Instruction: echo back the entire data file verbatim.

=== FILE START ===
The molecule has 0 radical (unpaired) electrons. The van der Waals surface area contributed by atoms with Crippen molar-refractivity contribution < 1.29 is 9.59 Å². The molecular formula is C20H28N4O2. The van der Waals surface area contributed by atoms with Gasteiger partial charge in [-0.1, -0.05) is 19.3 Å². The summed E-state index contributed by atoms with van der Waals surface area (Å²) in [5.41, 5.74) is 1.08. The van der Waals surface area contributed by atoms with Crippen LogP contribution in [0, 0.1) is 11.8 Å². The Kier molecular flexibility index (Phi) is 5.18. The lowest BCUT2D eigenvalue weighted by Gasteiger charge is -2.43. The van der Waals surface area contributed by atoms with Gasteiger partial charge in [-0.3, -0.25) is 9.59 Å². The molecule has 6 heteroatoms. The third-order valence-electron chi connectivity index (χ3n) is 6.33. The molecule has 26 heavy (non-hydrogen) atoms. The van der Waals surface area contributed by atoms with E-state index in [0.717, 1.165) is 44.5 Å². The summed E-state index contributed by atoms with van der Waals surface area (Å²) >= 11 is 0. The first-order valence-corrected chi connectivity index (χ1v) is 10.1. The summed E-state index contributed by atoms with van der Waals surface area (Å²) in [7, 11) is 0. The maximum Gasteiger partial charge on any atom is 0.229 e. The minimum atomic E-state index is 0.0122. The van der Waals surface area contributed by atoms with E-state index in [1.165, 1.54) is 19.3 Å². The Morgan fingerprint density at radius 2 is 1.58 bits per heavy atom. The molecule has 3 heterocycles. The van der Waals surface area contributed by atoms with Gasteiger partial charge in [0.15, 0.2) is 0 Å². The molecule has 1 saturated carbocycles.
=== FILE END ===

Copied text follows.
The molecule has 0 radical (unpaired) electrons. The van der Waals surface area contributed by atoms with Crippen molar-refractivity contribution < 1.29 is 9.59 Å². The molecular formula is C20H28N4O2. The van der Waals surface area contributed by atoms with Gasteiger partial charge in [-0.1, -0.05) is 19.3 Å². The summed E-state index contributed by atoms with van der Waals surface area (Å²) in [5.41, 5.74) is 1.08. The van der Waals surface area contributed by atoms with Crippen LogP contribution in [0, 0.1) is 11.8 Å². The Kier molecular flexibility index (Phi) is 5.18. The lowest BCUT2D eigenvalue weighted by Gasteiger charge is -2.43. The van der Waals surface area contributed by atoms with Gasteiger partial charge in [-0.3, -0.25) is 9.59 Å². The molecule has 6 heteroatoms. The third-order valence-electron chi connectivity index (χ3n) is 6.33. The molecule has 26 heavy (non-hydrogen) atoms. The van der Waals surface area contributed by atoms with E-state index in [0.717, 1.165) is 44.5 Å². The summed E-state index contributed by atoms with van der Waals surface area (Å²) >= 11 is 0. The first-order valence-corrected chi connectivity index (χ1v) is 10.1. The summed E-state index contributed by atoms with van der Waals surface area (Å²) in [7, 11) is 0. The maximum Gasteiger partial charge on any atom is 0.229 e. The minimum atomic E-state index is 0.0122. The van der Waals surface area contributed by atoms with E-state index in [1.165, 1.54) is 19.3 Å². The Morgan fingerprint density at radius 2 is 1.58 bits per heavy atom. The molecule has 3 heterocycles. The van der Waals surface area contributed by atoms with Gasteiger partial charge in [0.15, 0.2) is 0 Å². The molecule has 1 saturated carbocycles.